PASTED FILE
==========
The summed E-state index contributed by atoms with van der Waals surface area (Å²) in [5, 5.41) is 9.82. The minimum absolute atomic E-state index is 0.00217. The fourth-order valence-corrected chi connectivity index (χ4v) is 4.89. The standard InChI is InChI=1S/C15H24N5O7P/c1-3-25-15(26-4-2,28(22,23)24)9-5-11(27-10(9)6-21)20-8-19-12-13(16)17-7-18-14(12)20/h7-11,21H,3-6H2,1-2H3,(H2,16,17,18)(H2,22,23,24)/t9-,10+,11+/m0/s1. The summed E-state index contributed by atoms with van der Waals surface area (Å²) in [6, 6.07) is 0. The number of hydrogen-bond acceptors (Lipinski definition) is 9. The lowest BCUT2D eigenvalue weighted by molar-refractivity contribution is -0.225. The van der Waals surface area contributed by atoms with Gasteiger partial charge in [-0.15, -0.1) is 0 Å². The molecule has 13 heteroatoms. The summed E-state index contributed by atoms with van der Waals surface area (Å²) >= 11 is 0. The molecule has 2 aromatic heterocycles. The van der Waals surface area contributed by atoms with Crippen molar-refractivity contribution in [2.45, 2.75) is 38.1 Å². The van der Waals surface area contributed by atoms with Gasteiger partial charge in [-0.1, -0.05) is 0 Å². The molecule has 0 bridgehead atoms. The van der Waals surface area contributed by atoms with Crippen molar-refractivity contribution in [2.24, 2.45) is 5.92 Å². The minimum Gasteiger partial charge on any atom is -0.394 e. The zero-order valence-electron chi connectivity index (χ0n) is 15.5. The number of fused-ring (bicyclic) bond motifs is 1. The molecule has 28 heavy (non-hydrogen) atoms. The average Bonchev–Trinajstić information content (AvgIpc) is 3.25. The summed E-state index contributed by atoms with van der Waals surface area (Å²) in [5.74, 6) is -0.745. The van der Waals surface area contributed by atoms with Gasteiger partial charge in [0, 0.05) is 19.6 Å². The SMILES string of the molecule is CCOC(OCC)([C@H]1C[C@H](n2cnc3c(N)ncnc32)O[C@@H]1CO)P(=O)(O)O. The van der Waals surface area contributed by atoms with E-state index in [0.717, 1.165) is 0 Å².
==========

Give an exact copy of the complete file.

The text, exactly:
The summed E-state index contributed by atoms with van der Waals surface area (Å²) in [5, 5.41) is 9.82. The minimum absolute atomic E-state index is 0.00217. The fourth-order valence-corrected chi connectivity index (χ4v) is 4.89. The standard InChI is InChI=1S/C15H24N5O7P/c1-3-25-15(26-4-2,28(22,23)24)9-5-11(27-10(9)6-21)20-8-19-12-13(16)17-7-18-14(12)20/h7-11,21H,3-6H2,1-2H3,(H2,16,17,18)(H2,22,23,24)/t9-,10+,11+/m0/s1. The summed E-state index contributed by atoms with van der Waals surface area (Å²) in [6, 6.07) is 0. The number of hydrogen-bond acceptors (Lipinski definition) is 9. The lowest BCUT2D eigenvalue weighted by molar-refractivity contribution is -0.225. The van der Waals surface area contributed by atoms with Gasteiger partial charge in [-0.15, -0.1) is 0 Å². The molecule has 13 heteroatoms. The summed E-state index contributed by atoms with van der Waals surface area (Å²) >= 11 is 0. The molecule has 2 aromatic heterocycles. The van der Waals surface area contributed by atoms with Crippen molar-refractivity contribution in [2.45, 2.75) is 38.1 Å². The van der Waals surface area contributed by atoms with Gasteiger partial charge in [-0.1, -0.05) is 0 Å². The molecule has 0 bridgehead atoms. The van der Waals surface area contributed by atoms with Crippen molar-refractivity contribution in [2.24, 2.45) is 5.92 Å². The minimum Gasteiger partial charge on any atom is -0.394 e. The zero-order valence-electron chi connectivity index (χ0n) is 15.5. The number of fused-ring (bicyclic) bond motifs is 1. The molecule has 28 heavy (non-hydrogen) atoms. The average Bonchev–Trinajstić information content (AvgIpc) is 3.25. The summed E-state index contributed by atoms with van der Waals surface area (Å²) in [5.74, 6) is -0.745. The van der Waals surface area contributed by atoms with Gasteiger partial charge in [0, 0.05) is 19.6 Å². The SMILES string of the molecule is CCOC(OCC)([C@H]1C[C@H](n2cnc3c(N)ncnc32)O[C@@H]1CO)P(=O)(O)O. The van der Waals surface area contributed by atoms with E-state index in [0.717, 1.165) is 0 Å².